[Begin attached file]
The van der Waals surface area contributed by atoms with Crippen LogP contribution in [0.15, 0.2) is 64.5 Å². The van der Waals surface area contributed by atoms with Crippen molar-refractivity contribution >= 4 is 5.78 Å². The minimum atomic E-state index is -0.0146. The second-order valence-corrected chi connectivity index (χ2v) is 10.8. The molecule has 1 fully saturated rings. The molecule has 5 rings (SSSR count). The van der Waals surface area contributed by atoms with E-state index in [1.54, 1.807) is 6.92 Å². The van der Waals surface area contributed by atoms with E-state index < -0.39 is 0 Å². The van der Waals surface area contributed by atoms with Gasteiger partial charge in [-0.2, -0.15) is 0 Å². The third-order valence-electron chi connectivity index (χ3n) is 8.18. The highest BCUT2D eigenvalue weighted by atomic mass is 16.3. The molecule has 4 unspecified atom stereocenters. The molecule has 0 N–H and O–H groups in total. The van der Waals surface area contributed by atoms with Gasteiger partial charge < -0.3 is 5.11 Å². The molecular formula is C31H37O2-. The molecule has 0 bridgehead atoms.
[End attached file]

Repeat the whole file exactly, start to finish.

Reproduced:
The van der Waals surface area contributed by atoms with Crippen LogP contribution in [0.15, 0.2) is 64.5 Å². The van der Waals surface area contributed by atoms with Crippen molar-refractivity contribution >= 4 is 5.78 Å². The minimum atomic E-state index is -0.0146. The second-order valence-corrected chi connectivity index (χ2v) is 10.8. The molecule has 1 fully saturated rings. The molecule has 5 rings (SSSR count). The van der Waals surface area contributed by atoms with E-state index in [1.54, 1.807) is 6.92 Å². The van der Waals surface area contributed by atoms with E-state index < -0.39 is 0 Å². The van der Waals surface area contributed by atoms with Gasteiger partial charge in [-0.2, -0.15) is 0 Å². The third-order valence-electron chi connectivity index (χ3n) is 8.18. The highest BCUT2D eigenvalue weighted by atomic mass is 16.3. The molecule has 4 unspecified atom stereocenters. The molecule has 0 N–H and O–H groups in total. The van der Waals surface area contributed by atoms with Gasteiger partial charge < -0.3 is 5.11 Å². The molecular formula is C31H37O2-. The molecule has 0 bridgehead atoms.